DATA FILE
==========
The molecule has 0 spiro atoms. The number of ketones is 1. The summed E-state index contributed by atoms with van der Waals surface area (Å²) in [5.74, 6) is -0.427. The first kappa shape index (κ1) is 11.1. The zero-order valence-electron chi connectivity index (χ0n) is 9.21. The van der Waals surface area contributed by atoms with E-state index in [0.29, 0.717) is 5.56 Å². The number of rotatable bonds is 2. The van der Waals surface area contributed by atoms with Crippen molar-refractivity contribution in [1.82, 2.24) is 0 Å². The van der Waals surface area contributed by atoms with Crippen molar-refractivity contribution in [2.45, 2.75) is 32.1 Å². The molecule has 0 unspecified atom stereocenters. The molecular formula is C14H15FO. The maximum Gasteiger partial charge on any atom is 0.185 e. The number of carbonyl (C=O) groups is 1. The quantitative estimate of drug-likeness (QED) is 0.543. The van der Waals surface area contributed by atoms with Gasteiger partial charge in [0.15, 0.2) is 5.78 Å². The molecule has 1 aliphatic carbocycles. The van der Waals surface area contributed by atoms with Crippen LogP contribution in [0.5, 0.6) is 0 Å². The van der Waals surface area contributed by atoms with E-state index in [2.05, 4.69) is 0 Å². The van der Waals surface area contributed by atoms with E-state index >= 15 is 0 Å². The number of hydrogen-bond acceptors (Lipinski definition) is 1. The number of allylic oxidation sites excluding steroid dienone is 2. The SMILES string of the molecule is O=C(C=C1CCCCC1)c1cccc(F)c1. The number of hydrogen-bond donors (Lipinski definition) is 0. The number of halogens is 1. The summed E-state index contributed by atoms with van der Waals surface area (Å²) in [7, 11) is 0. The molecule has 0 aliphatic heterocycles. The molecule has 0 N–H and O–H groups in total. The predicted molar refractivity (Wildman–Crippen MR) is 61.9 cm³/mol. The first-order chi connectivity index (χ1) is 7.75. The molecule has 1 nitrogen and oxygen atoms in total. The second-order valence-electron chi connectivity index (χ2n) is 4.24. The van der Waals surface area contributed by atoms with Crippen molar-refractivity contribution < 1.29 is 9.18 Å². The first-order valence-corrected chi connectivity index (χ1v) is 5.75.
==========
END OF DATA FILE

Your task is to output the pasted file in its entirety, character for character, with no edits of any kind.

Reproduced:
The molecule has 0 spiro atoms. The number of ketones is 1. The summed E-state index contributed by atoms with van der Waals surface area (Å²) in [5.74, 6) is -0.427. The first kappa shape index (κ1) is 11.1. The zero-order valence-electron chi connectivity index (χ0n) is 9.21. The van der Waals surface area contributed by atoms with E-state index in [0.29, 0.717) is 5.56 Å². The number of rotatable bonds is 2. The van der Waals surface area contributed by atoms with Crippen molar-refractivity contribution in [1.82, 2.24) is 0 Å². The van der Waals surface area contributed by atoms with Crippen molar-refractivity contribution in [2.45, 2.75) is 32.1 Å². The molecule has 0 unspecified atom stereocenters. The molecular formula is C14H15FO. The maximum Gasteiger partial charge on any atom is 0.185 e. The number of carbonyl (C=O) groups is 1. The quantitative estimate of drug-likeness (QED) is 0.543. The van der Waals surface area contributed by atoms with Gasteiger partial charge in [0.15, 0.2) is 5.78 Å². The molecule has 1 aliphatic carbocycles. The van der Waals surface area contributed by atoms with Crippen LogP contribution in [0.5, 0.6) is 0 Å². The van der Waals surface area contributed by atoms with E-state index in [2.05, 4.69) is 0 Å². The van der Waals surface area contributed by atoms with E-state index >= 15 is 0 Å². The number of hydrogen-bond acceptors (Lipinski definition) is 1. The number of allylic oxidation sites excluding steroid dienone is 2. The SMILES string of the molecule is O=C(C=C1CCCCC1)c1cccc(F)c1. The number of hydrogen-bond donors (Lipinski definition) is 0. The number of halogens is 1. The summed E-state index contributed by atoms with van der Waals surface area (Å²) in [7, 11) is 0. The molecule has 0 aliphatic heterocycles. The molecule has 0 N–H and O–H groups in total. The predicted molar refractivity (Wildman–Crippen MR) is 61.9 cm³/mol. The first-order chi connectivity index (χ1) is 7.75. The molecule has 1 nitrogen and oxygen atoms in total. The second-order valence-electron chi connectivity index (χ2n) is 4.24. The van der Waals surface area contributed by atoms with Crippen molar-refractivity contribution < 1.29 is 9.18 Å². The first-order valence-corrected chi connectivity index (χ1v) is 5.75.